Ron reads a letter to the boys that Garth will remain a VISTA volunteer and his brother Keith will take charge of the ranch. This upsets the boys and Mikey takes off with Lassie. A storm related fire...
While the Martin's are Christmas shopping in Capital City, Lassie runs into traffic and is hit by a car. The specialist to do the surgery has gone to Lafayette for Christmas. A bunch of children and ...
Ranger Porter Ricks is responsible for the animal and human life in Coral Key Park, Florida. Stories center on his 15-year-old son Sandy and 10-year-old Bud and, especially, on their pet dolphin Flipper.
Dr. Marsh Tracy was a veterinarian running an animal study center in Africa. Helping him were his daughter Paula, American Jack Dane and Mike, a local. Also living with the Tracys--and ... See full summary »
Judy the Chimpanzee
Karen Cabot moves back to her old hometown, Hudson Falls, VT, with her son Timmy. There she runs a veterinary clinic. Timmy, her son, finds a dog, a collie. He names her Lassie, and they ... See full summary »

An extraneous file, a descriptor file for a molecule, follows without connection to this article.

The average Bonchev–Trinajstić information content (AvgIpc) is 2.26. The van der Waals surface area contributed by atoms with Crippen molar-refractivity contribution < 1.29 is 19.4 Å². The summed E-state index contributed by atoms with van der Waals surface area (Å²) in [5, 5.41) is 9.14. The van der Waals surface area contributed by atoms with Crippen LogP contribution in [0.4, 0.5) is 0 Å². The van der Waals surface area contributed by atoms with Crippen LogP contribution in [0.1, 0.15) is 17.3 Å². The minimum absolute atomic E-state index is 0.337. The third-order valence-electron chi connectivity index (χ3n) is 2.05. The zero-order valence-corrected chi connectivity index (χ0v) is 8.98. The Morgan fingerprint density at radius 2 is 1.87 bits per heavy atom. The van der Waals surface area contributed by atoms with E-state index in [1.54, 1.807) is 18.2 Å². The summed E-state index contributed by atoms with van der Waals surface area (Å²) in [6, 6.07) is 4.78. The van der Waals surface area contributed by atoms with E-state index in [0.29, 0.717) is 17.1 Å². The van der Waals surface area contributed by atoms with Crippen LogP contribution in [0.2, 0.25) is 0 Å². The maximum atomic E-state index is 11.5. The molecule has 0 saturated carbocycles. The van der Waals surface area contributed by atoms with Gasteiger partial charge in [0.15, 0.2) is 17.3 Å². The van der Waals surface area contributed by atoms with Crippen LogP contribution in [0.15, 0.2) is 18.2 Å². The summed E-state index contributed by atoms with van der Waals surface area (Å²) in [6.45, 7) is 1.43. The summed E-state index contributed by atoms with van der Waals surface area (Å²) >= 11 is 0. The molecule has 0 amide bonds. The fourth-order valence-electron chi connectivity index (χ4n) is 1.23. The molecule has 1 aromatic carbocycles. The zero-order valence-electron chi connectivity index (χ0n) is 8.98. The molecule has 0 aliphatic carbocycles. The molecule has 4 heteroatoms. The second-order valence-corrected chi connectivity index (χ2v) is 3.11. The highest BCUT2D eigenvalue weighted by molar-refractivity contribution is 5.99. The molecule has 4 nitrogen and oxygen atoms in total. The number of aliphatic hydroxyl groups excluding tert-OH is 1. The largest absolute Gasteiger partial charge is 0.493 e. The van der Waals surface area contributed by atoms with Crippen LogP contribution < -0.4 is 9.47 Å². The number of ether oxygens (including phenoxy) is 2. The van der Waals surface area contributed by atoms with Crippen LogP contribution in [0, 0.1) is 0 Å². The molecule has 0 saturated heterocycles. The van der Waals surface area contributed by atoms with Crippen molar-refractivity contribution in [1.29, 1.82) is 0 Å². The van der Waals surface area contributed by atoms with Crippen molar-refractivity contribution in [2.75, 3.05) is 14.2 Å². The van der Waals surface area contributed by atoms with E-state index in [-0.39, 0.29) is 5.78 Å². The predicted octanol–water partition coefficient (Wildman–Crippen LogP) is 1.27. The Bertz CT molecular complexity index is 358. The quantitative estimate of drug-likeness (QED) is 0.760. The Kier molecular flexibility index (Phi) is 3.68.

The dog everyone loves now leaps into the '90s in this all-new exciting, updated version of Lassie! Determined to start a new life in the country, the Turner Family - Dad, stepmom, little ... See full summary »
Tommy Rettig wanted to leave the series after three seasons. He was fifteen and did not want to continue playing the role of a child. At the same time, Jan Clayton also wanted to return to musical theatre. Timmy was added to the cast to start a slow transition. But when George Cleveland suddenly died, the change to a new cast was accelerated. See more »
Near the closing credits' conclusion, Lassie lifts her paw up as though she were saying goodbye to the viewers. See more »
I, too, have to chime in with the folks who prefer "Jeff's Collie" to the other incarnations of "Lassie". Tommy Rettig, rest his soul, was superb, as were Jan Clayton and George Cleveland (and the wonderful boy who played Porky, sorry, I've forgotten his name). Perfect family entertainment -- and a brilliant vehicle for teaching young and old alike the all-important lessons in empathy and do unto others. What better way to learn how to look beyond appearances and taking things at face value, than taking the time to understand what a dog is feeling or trying to tell us? Sometimes the storylines were amazing, considering the time. I saw a rerun last week that dealt with the evils of people who engage in pit bull dogfights! I feel very fortunate to have grown up with Lassie.
BTW, thanks to the poster who remembers the book "Lassie and the Secret of the Summer" -- I LOVED that book!
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